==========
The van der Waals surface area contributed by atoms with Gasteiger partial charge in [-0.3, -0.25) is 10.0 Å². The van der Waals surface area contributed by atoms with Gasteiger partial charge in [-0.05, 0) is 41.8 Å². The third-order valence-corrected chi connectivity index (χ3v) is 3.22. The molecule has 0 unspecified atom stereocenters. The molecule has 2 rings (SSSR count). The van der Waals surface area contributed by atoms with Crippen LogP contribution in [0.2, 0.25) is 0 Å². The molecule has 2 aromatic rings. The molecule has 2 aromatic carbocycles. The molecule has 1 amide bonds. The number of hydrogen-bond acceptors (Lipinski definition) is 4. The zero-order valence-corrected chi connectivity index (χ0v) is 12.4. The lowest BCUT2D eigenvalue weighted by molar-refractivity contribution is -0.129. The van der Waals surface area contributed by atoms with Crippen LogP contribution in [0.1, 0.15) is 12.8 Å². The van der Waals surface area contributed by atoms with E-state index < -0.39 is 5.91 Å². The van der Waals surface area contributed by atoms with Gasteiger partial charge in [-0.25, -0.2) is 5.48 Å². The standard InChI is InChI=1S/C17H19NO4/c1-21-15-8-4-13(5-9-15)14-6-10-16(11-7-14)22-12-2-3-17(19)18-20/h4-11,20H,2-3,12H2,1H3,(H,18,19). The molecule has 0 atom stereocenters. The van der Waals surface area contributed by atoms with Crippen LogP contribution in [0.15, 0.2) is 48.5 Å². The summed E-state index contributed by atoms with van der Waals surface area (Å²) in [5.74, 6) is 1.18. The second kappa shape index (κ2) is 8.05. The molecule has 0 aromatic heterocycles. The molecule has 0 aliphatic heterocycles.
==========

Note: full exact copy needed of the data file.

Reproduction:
The van der Waals surface area contributed by atoms with Gasteiger partial charge in [-0.3, -0.25) is 10.0 Å². The van der Waals surface area contributed by atoms with Gasteiger partial charge in [-0.05, 0) is 41.8 Å². The third-order valence-corrected chi connectivity index (χ3v) is 3.22. The molecule has 0 unspecified atom stereocenters. The molecule has 2 rings (SSSR count). The van der Waals surface area contributed by atoms with Crippen LogP contribution in [0.2, 0.25) is 0 Å². The molecule has 2 aromatic rings. The molecule has 2 aromatic carbocycles. The molecule has 1 amide bonds. The number of hydrogen-bond acceptors (Lipinski definition) is 4. The zero-order valence-corrected chi connectivity index (χ0v) is 12.4. The lowest BCUT2D eigenvalue weighted by molar-refractivity contribution is -0.129. The van der Waals surface area contributed by atoms with Crippen LogP contribution in [0.1, 0.15) is 12.8 Å². The van der Waals surface area contributed by atoms with E-state index < -0.39 is 5.91 Å². The van der Waals surface area contributed by atoms with Gasteiger partial charge in [-0.25, -0.2) is 5.48 Å². The standard InChI is InChI=1S/C17H19NO4/c1-21-15-8-4-13(5-9-15)14-6-10-16(11-7-14)22-12-2-3-17(19)18-20/h4-11,20H,2-3,12H2,1H3,(H,18,19). The molecule has 0 atom stereocenters. The van der Waals surface area contributed by atoms with Crippen LogP contribution in [0.15, 0.2) is 48.5 Å². The summed E-state index contributed by atoms with van der Waals surface area (Å²) in [5.74, 6) is 1.18. The second kappa shape index (κ2) is 8.05. The molecule has 0 aromatic heterocycles. The molecule has 0 aliphatic heterocycles.